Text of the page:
Did a 22-month-old baby accidentally shoot himself in the chest with a nail gun and is this child in critical condition? No, that's not true: This copy/paste chain letter dates back to 2010, and there is no evidence that this specific prayer request was ever based on a real incident. Some copies of the message have slightly different details and the name of the mother has been changed or the name of a person forwarding the message added as if they were a close acquaintance of the family, but the structure of the message is the same.
The viral prayer request has circulated on social media since 2010. Snopes.com published an article about it on August 10, 2010. This article has been updated several times over the years to add details about additional variations. Most recently, the message was posted on Facebook on August 1, 2022. The text reads:
PRAYERS NEEDED :Urgent prayer request! Kayla Scott's 22 month old son accidentally shot himself in the chest with a brad nailer (construction nail gun). It went off in his heart ~ He is now in critical condition and not doing well neither is his mom ~ Please start a prayer chain for this baby Please copy & re-post. As you would want someone to do it for you, thanx guys I wanna see this as your status for at least half hr please!!!! COME ON PRAYER
A WARRIORS IN THE NAME OF JESUS 🙏💕🙏 A friend of a friend baby, 🙏🏻🙏🏻🙏🏻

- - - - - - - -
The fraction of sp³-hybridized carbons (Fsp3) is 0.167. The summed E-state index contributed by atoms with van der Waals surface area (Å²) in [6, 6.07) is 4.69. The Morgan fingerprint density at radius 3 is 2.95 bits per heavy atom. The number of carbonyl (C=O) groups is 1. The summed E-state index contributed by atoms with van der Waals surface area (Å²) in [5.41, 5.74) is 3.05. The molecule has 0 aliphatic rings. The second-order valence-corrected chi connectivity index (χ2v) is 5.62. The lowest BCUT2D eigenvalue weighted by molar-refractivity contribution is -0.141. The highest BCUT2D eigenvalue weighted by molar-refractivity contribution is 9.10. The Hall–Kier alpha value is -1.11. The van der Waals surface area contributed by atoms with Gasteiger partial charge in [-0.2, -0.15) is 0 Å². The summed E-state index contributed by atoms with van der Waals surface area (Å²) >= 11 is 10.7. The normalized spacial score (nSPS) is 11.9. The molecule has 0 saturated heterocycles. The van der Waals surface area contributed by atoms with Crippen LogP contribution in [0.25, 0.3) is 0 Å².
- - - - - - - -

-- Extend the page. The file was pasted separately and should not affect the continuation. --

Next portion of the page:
This is how the post appeared at the time of writing:
(Image source: Facebook screenshot taken on Wed Aug 03 14:15:58 2022 UTC)
Many copies of the original forward-date from mid-October in 2010. Examples of the text circulating at that time (here and here) were almost identical to the text circulating now:
PRAYERS NEEDED!! URGENT PRAYER REQUEST!!! PLEASE RE-POST!! KAYLA SCOTT'S 22 MONTH OLD SON SHOT HIMSELF IN THE CHEST WITH A BRAD NAILER~ IT WENT IN HIS HEART~ HE IS NOW IN CRITICAL CONDITION AND NOT DOING WELL ~ NEITHER IS HIS MOM ~PLEASE START A PRAYER CHAIN FOR THIS BABY~ PLEASE COPY &... REPOST AS YOU WOULD WANT SOMEONE TO DO IT FOR YOU!
The claim has been debunked several times over the years. In August 2016 truthorfiction.com and thatsnonsense.com published articles that highlighted that after circulating for that length of time the nature of the claim had evolved from simply unverified to outdated as well. News Channel 3 in Kalamazoo, Michigan ran a segment about the prayer request on April 29, 2019. By that point it was considered a hoax.